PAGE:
Singaporeans vote in shadow of pandemic and recession

Singaporean voters wait for their turn inside the Dunearn Secondary School polling station on Friday, July 10, 2020. (AP)
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Updated 10 July 2020

Singaporeans vote in shadow of pandemic and recession

  • Some had voiced doubt whether it was worth risking going to polling stations
  • Voting is mandatory in on the small Southeast Asian island

SINGAPORE: Singaporean voters fretted over the risks of COVID-19 as they queued in masks to cast their ballots on Friday, amid an uptick in new infections and prospects of the city-state’s economy entering its worst-ever recession.
In power since independence in 1965, the ruling People’s Action Party (PAP) is widely expected by analysts to carry Prime Minister Lee Hsien Loong to another comfortable, and probably final victory.
Lee, the son of Singapore’s founding leader Lee Kuan Yew, has held the premiership since 2004. Aged 68, Lee has already flagged his intention to step aside in coming years, but he wanted a fresh mandate to steer the country out of the coronavirus crisis.
As the prime minister queued up to cast his vote, a video widely shared on social media showed his wife tapping him on the shoulder to remind him to socially distance when he strayed too close to the person in front.
At polling stations round the city, election officials clad in face shields enforced distancing rules and took voters’ temperatures as they entered polling booths.
“This is a very dangerous time to hold an election even though many precautions were taken,” said Mayank Goel, 21, a biomedical engineering student after voting.
Some Singaporeans had voiced doubt whether it was worth risking going to polling stations, though voting is mandatory in on the small Southeast Asian island that has become wealthy by being a banking, trade and transport hub for the region.
Since easing its lockdown last month, the number of new daily cases in Singapore has crept back into double figures, excluding the migrant workers living in dormitories where infection rates have been far higher.
And opposition parties had criticized Lee for calling the election, warning that it could hit public health and distract from government efforts to tackle the virus.
Social distancing rules constrained campaigning, and there were no party rallies allowed.
Singapore has one of the lowest COVID-19 fatality rates in the world and initially earned widespread praise for its efforts. But subsequent mass outbreaks in cramped migrant worker dormitories stained that early success, and persuaded the government to keep schools and businesses closed for longer.
Seen as a measure of approval for both the government’s response to the coronavirus crisis and the next generation of leaders, the poll results will be closely watched as even small shifts in the PAP’s popularity can lead to major policy changes.
When concerns around immigration and jobs flared in 2011, the PAP polled a record-low 60 percent of the vote and tightened international hiring rules to address voters’ sensitivities.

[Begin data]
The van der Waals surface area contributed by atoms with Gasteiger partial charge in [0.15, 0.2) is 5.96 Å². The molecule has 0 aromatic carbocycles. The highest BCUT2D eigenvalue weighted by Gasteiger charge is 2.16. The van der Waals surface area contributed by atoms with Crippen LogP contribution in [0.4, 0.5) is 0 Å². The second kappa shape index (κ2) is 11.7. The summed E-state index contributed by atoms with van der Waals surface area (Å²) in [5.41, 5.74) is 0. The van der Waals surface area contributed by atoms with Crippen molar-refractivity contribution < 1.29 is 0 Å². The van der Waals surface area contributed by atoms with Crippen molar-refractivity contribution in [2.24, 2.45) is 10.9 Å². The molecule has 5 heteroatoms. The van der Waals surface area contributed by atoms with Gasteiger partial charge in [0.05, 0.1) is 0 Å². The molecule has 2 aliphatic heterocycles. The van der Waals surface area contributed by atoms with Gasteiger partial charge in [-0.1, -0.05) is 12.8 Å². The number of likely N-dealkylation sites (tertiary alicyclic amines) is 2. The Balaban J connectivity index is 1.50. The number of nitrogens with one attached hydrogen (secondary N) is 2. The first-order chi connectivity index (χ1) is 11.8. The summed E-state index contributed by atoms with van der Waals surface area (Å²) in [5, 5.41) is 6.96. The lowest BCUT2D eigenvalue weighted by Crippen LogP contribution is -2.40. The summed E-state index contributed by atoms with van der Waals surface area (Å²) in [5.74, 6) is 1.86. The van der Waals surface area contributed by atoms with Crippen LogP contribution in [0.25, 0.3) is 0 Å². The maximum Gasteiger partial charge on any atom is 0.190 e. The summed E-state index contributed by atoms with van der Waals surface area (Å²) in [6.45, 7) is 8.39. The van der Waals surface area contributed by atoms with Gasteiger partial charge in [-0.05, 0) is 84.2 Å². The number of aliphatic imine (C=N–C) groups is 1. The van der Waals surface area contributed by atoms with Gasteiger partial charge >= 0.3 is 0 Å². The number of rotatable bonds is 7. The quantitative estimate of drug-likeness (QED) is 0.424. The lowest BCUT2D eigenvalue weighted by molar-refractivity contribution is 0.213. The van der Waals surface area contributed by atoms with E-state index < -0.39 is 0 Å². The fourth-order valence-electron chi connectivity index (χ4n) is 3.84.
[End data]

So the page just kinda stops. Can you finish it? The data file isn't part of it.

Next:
Those concern have come to the fore again as the country emerges from lockdown to face its deepest recession.
Singapore is not the first country in Asia to hold elections during the pandemic — South Korea held parliamentary elections in April.
But with just 2.65 million voters in Singapore, election organizers counted on a fast, hygienic vote to minimize risks.
Voters were given a recommended time slot to vote. Inside the polling stations, they had to self-scan identity cards and sanitized their hands before receiving a ballot paper.
While officials had hoped it would take voters no more than five minutes to cast their ballot, some people said they waited for up to an hour as lines formed initially outside some polling stations.
Delays persuaded the election authority to drop a requirement for voters to wear gloves, and by around mid-morning the lines had receded.
Sample counts are expected soon after polling closes at 8 p.m. (1200 GMT) with final results due in the early hours of Saturday. A record 11 parties are contesting.


Spain’s former king leaving country amid financial scandal

Updated 55 min 31 sec ago

Spain’s former king leaving country amid financial scandal

  • The 82-year-old former king is credited with helping Spain peacefully restore democracy after the death of dictator Francisco Franco in 1975
  • Marred by scandals in the later years of his reign, Juan Carlos in 2014 abdicated in favor of his son Felipe VI

MADRID: Spain’s former monarch, King Juan Carlos I, says he is leaving Spain to live in another country amid a financial scandal.
The royal family’s website on Monday published a letter from Juan Carlos to his son, King Felipe VI, saying “I am informing you of my considered decision to move, during this period, out of Spain.”
Spain’s prime minister recently said he found the developments about Juan Carlos — including investigations in Spain and Switzerland — “disturbing.”
The 82-year-old former king is credited with helping Spain peacefully restore democracy after the death of dictator Francisco Franco in 1975.
But marred by scandals in the later years of his reign, Juan Carlos in 2014 abdicated in favor of his son Felipe VI, losing the inviolability protection Spain’s Constitution grants to the head of state.
The royal house has denied that Felipe had any knowledge of his father’s alleged financial irregularities.